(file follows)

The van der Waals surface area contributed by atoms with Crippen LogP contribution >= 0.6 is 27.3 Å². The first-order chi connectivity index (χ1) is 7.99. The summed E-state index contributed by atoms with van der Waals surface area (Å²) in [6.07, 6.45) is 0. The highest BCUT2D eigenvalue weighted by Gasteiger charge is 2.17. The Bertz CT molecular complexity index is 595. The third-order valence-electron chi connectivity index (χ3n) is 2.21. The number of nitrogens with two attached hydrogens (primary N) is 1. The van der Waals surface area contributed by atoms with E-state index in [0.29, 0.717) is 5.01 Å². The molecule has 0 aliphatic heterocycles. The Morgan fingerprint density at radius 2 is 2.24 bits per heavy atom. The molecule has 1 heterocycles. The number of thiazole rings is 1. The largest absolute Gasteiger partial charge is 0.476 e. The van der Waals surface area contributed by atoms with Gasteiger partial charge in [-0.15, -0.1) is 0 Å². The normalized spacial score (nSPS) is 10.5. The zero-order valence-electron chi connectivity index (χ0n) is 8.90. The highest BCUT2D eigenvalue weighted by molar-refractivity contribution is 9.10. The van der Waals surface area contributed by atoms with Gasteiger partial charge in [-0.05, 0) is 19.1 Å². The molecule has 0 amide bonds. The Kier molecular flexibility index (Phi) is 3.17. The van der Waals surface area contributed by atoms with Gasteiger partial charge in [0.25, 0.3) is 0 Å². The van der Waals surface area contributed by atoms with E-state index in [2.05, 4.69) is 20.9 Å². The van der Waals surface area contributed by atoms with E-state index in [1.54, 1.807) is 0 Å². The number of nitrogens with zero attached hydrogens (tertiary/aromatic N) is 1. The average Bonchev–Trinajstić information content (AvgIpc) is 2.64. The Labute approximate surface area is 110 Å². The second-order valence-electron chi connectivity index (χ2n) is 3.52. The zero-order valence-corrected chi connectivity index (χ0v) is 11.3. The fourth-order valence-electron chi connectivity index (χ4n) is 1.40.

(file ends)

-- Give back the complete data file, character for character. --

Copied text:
The van der Waals surface area contributed by atoms with Crippen LogP contribution >= 0.6 is 27.3 Å². The first-order chi connectivity index (χ1) is 7.99. The summed E-state index contributed by atoms with van der Waals surface area (Å²) in [6.07, 6.45) is 0. The highest BCUT2D eigenvalue weighted by Gasteiger charge is 2.17. The Bertz CT molecular complexity index is 595. The third-order valence-electron chi connectivity index (χ3n) is 2.21. The number of nitrogens with two attached hydrogens (primary N) is 1. The van der Waals surface area contributed by atoms with E-state index in [0.29, 0.717) is 5.01 Å². The molecule has 0 aliphatic heterocycles. The Morgan fingerprint density at radius 2 is 2.24 bits per heavy atom. The molecule has 1 heterocycles. The number of thiazole rings is 1. The largest absolute Gasteiger partial charge is 0.476 e. The van der Waals surface area contributed by atoms with Gasteiger partial charge in [-0.15, -0.1) is 0 Å². The normalized spacial score (nSPS) is 10.5. The zero-order valence-electron chi connectivity index (χ0n) is 8.90. The highest BCUT2D eigenvalue weighted by molar-refractivity contribution is 9.10. The van der Waals surface area contributed by atoms with Gasteiger partial charge in [-0.05, 0) is 19.1 Å². The molecule has 0 amide bonds. The Kier molecular flexibility index (Phi) is 3.17. The van der Waals surface area contributed by atoms with Gasteiger partial charge in [0.25, 0.3) is 0 Å². The van der Waals surface area contributed by atoms with E-state index in [2.05, 4.69) is 20.9 Å². The van der Waals surface area contributed by atoms with E-state index in [1.54, 1.807) is 0 Å². The number of nitrogens with zero attached hydrogens (tertiary/aromatic N) is 1. The average Bonchev–Trinajstić information content (AvgIpc) is 2.64. The Labute approximate surface area is 110 Å². The second-order valence-electron chi connectivity index (χ2n) is 3.52. The zero-order valence-corrected chi connectivity index (χ0v) is 11.3. The fourth-order valence-electron chi connectivity index (χ4n) is 1.40.